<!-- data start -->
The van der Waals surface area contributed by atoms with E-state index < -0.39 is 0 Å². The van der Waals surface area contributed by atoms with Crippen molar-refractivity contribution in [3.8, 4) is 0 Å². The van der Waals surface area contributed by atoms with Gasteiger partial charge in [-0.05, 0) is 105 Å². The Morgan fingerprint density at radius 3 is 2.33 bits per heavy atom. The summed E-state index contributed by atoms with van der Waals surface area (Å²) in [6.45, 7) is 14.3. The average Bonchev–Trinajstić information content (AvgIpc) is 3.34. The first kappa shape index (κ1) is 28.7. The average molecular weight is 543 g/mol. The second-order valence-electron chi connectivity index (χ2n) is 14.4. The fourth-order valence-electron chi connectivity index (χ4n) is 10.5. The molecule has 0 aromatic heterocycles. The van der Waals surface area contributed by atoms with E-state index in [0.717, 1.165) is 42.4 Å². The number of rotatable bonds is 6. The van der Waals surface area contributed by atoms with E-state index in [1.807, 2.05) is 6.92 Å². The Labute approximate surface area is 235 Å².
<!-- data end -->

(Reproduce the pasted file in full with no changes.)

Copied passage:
The van der Waals surface area contributed by atoms with E-state index < -0.39 is 0 Å². The van der Waals surface area contributed by atoms with Crippen molar-refractivity contribution in [3.8, 4) is 0 Å². The van der Waals surface area contributed by atoms with Gasteiger partial charge in [-0.05, 0) is 105 Å². The Morgan fingerprint density at radius 3 is 2.33 bits per heavy atom. The summed E-state index contributed by atoms with van der Waals surface area (Å²) in [6.45, 7) is 14.3. The average Bonchev–Trinajstić information content (AvgIpc) is 3.34. The first kappa shape index (κ1) is 28.7. The average molecular weight is 543 g/mol. The second-order valence-electron chi connectivity index (χ2n) is 14.4. The fourth-order valence-electron chi connectivity index (χ4n) is 10.5. The molecule has 0 aromatic heterocycles. The van der Waals surface area contributed by atoms with E-state index in [0.717, 1.165) is 42.4 Å². The number of rotatable bonds is 6. The van der Waals surface area contributed by atoms with E-state index in [1.807, 2.05) is 6.92 Å². The Labute approximate surface area is 235 Å².